…For decades, the river that fostered growth in Northern Colorado communities has been plagued with low flows and dry spots that hurt recreation, tourism, water quality and flood resilience.
Preserving river flows “is not just about ecology and fish,” Fort Collins Natural Areas Director John Stokes said. “It’s also about how we manage this volatile natural system in order to create all the co-benefits we care about.”
The cities, joined by the Cache la Poudre Water Users Association, Colorado Water Trust, Colorado Water Conservation Board and Northern Water, are parsing nearly 50 miles of the Poudre into five segments running from the canyon to the river’s confluence with the South Platte. They’re working together to decide target flows for each section and draft a water court application.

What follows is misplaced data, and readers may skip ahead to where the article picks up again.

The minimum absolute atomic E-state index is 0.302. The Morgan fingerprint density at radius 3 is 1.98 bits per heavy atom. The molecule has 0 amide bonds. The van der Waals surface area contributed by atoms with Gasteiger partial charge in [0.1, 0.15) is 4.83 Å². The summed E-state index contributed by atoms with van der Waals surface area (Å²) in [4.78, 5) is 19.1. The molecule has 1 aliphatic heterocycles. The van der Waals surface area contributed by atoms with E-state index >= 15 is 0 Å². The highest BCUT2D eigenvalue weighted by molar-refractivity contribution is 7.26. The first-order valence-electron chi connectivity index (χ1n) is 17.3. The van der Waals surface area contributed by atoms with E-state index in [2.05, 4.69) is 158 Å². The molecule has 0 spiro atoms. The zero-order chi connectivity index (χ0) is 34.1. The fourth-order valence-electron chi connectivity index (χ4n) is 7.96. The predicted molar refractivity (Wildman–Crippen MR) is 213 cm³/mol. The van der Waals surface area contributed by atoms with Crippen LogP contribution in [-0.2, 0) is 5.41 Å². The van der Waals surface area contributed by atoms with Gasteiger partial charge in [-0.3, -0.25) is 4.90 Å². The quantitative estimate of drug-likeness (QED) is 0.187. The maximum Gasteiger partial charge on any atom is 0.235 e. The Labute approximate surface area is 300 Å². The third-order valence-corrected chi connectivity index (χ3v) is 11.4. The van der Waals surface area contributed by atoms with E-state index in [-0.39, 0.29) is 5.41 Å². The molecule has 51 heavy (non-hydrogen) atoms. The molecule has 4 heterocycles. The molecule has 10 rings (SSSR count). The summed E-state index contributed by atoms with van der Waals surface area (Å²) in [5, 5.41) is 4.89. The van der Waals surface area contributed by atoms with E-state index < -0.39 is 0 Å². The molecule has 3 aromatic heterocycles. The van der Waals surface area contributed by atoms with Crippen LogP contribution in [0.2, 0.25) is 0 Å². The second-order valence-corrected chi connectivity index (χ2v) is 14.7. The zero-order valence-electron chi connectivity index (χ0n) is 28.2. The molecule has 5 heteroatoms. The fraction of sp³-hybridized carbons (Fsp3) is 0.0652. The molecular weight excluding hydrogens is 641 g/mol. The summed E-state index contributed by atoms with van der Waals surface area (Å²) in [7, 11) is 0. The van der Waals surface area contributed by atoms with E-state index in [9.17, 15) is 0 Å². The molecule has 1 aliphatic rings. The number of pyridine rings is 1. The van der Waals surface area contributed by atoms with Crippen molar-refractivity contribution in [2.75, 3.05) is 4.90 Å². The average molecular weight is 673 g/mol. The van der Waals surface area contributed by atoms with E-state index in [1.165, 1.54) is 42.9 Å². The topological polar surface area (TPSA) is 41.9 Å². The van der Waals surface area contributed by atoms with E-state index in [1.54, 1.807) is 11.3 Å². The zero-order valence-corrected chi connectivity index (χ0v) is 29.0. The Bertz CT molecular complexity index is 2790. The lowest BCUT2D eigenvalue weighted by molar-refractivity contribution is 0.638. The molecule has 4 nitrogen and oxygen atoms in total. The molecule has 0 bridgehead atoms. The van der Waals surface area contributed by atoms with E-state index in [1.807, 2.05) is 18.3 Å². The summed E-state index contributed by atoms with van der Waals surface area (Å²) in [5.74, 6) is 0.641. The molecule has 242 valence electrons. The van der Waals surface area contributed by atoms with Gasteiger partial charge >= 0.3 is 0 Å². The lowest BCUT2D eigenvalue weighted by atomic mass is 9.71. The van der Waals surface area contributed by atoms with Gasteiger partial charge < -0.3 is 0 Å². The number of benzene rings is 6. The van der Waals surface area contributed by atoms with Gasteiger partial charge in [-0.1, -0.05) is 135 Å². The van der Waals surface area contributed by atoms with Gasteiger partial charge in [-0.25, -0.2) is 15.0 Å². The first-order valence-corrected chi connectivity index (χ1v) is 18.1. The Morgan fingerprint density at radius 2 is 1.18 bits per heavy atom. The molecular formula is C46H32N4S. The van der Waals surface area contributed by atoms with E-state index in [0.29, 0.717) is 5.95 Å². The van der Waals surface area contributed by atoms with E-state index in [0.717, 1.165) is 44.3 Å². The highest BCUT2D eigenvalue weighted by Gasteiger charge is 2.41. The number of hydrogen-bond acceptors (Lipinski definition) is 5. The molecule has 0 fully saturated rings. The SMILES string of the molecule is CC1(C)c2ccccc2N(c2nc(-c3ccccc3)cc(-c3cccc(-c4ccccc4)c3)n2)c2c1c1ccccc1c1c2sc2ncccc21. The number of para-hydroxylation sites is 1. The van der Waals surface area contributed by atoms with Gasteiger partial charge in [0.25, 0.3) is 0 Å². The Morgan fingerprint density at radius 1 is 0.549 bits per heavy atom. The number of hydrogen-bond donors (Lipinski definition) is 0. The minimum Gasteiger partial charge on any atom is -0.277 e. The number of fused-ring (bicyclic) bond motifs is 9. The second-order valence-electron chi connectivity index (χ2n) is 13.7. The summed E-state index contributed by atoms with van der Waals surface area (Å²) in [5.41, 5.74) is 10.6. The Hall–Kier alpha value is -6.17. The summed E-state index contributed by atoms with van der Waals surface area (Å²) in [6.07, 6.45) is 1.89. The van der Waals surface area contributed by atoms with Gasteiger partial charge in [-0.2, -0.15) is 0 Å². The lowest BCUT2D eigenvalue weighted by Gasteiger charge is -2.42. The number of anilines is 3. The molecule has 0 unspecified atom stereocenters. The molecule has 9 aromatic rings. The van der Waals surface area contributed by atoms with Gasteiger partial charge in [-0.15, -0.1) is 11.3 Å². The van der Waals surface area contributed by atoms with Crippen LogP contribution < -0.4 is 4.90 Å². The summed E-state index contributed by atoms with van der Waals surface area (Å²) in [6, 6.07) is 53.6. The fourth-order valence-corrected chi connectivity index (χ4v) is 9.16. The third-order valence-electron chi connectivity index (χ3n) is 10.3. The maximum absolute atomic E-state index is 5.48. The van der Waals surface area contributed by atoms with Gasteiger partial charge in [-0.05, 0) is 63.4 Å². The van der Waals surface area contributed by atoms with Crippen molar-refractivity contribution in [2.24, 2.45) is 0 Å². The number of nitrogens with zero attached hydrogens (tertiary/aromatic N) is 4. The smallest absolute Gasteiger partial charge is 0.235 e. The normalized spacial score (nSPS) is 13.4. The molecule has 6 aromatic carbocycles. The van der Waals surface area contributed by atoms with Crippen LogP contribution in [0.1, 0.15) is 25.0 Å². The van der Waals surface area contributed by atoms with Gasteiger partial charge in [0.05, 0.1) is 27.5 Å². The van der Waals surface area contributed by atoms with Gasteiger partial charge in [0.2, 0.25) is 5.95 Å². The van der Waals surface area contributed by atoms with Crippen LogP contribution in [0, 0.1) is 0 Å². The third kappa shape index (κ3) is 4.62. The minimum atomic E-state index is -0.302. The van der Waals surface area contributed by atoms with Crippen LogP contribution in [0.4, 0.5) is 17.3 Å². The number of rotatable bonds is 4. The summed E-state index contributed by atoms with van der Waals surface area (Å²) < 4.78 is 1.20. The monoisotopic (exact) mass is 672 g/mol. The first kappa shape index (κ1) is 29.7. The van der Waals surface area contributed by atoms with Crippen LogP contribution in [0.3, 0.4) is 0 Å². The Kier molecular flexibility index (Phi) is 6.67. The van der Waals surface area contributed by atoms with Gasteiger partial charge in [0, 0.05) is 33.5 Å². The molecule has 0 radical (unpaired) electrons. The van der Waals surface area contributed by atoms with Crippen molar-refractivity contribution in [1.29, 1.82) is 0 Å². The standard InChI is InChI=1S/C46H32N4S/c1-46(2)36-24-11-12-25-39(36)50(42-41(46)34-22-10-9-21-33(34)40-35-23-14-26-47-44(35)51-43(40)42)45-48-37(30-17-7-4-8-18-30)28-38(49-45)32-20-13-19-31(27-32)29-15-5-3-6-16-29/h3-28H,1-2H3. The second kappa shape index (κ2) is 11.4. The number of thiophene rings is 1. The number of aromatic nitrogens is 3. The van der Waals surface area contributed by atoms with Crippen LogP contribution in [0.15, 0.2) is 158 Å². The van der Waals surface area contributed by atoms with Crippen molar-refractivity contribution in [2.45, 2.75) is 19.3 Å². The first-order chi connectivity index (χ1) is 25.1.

A lot of crucial details still need to be worked out: The water users involved in the plan need to identify “seed water” for the project and figure out where to release it and where to pick it back up. The organizers say it’s crucial to craft a plan that doesn’t infringe on other people’s water rights.
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